The light at the end of the tunnel
Monday morning, 10:45am:
A quiet morning at work. My phone buzzed.
I read the message and set my phone down on my desk.
I cried a little.
I was fourteen. I had just broken up with my first boyfriend of eighteen months, and I had a crush on a boy eighteen months younger than me. It was ludicrously embarrassing and I was the laughingstock of the school. I would sit with him at lunch time and we would bond over music, cricket and each other’s quirks.
Shortly before the apparent two weeks we “dated” (we didn’t, and I wouldn’t call him an ex-boyfriend), I moved my blog from LiveJournal to a niche, semi-private location on the now-defunct MSN Spaces. It was an odd place to blog, very structured, not very unique, and basically a silly little mess to blog on, but it was a change from the rubbish I wrote on LiveJournal, which was mostly in chatspeak. My blogs were often three thousand words long and I would post twice a month at most.
I moved on quickly; he liked someone else, and wanted to focus on his band. A short time later, I met my ex-boyfriend Kiah, who was two-and-a-half years younger than me. We worked together on the school newsletter until I developed a crush on him and somehow, we ended up together. I was an even bigger laughingstock.
In between this odd bullying and mess, I had troubles at home, and I was still trying to find my place as a skinny, short, long-haired, shy ballet and jazz dancer in a school full of similarly intelligent-minded students. I developed an interest in web and graphic design, and it made me wake up at 3:00am because I loved the way it made my brainwaves dance.
Someone commented on my blog. One of my ridiculous long blog posts full of nonsense. It wasn’t my best friend Lilian, nor my friend Lucy or my classmate Jake. It wasn’t anyone I knew from school. I was only aware of people from school reading my blog, so when this person named Zack commented on my blog post, consoling me about how horrible things were at home and how strangely I felt for someone so much younger than me — I felt like someone actually understood me for once.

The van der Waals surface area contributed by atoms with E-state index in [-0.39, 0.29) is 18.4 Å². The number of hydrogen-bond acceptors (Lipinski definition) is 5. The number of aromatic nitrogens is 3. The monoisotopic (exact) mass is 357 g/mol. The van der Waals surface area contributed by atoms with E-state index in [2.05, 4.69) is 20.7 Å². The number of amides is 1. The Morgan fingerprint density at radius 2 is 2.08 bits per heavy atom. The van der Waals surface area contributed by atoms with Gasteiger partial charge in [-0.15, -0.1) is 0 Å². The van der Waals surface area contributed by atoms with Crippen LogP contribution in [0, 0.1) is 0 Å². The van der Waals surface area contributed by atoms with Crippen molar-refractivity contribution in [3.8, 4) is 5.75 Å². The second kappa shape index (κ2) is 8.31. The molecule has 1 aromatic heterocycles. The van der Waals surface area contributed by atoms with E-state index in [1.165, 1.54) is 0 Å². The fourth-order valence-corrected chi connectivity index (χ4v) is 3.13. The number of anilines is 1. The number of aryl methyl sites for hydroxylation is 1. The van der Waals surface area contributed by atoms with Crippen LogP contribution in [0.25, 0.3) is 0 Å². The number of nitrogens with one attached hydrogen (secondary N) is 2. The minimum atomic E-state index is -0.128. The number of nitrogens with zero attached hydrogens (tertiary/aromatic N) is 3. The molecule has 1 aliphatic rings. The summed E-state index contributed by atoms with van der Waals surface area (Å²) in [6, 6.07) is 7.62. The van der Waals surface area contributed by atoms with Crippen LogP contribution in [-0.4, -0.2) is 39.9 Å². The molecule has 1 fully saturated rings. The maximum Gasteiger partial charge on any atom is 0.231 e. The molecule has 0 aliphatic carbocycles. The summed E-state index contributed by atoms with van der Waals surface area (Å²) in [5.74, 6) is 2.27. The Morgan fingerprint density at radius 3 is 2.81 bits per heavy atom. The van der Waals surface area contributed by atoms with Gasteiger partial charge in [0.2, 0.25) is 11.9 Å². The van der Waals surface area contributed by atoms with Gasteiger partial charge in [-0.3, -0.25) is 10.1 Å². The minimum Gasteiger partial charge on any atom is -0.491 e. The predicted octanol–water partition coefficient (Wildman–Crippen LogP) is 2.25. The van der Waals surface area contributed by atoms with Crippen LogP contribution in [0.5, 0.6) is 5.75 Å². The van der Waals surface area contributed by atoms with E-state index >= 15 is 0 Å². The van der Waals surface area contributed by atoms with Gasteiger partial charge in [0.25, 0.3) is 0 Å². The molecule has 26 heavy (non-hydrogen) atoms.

I don’t remember the first time we actually talked.
I started self-harming around fourteen. Everything was difficult and friendships were always hard to maintain. At this stage, I had no one I could call my best friend. I felt very alone at times.
My blog was named Consolation in a Jar, because it became this notion for me that one day, when I attempted suicide, people would bring me consolation in plastic or glass jars. Every time I cut myself, it only hurt even more. I hoped that someone would give me a little bit of consolation, tell me that everything would get better. At home, it just seemed to get worse, and harder to deal with. I felt very alone at school. I cried a lot.
The only person who ever left a jar was Zack. There would be blog posts where I would pour my heart out completely, and I would return two weeks later to find that Zack left a comment.
I fell in mid-2006; Kiah broke up with me and I was devastated. (He humiliated me by breaking up with me before I was supposed to go on stage for a vocal group performance. In a nutshell, I cried under the stars and never made it to the stage.) We were very on-off, and I would write soppy shit about how I wanted him back, and I tried, and it worked sometimes, until we broke up completely by the end of 2006. I know, Zack only left comments, but to me they were everything. Eventually, I guess, he became my rock, though I don’t think he ever knew. I don’t think I ever knew. Or if I did, I couldn’t admit it. Someone a fair distance away in the next major city, several years older than me, who I never met, was my rock. Maybe I felt lame saying that, because at fifteen, anyone could judge you for anything you said. And I was done with being a laughingstock.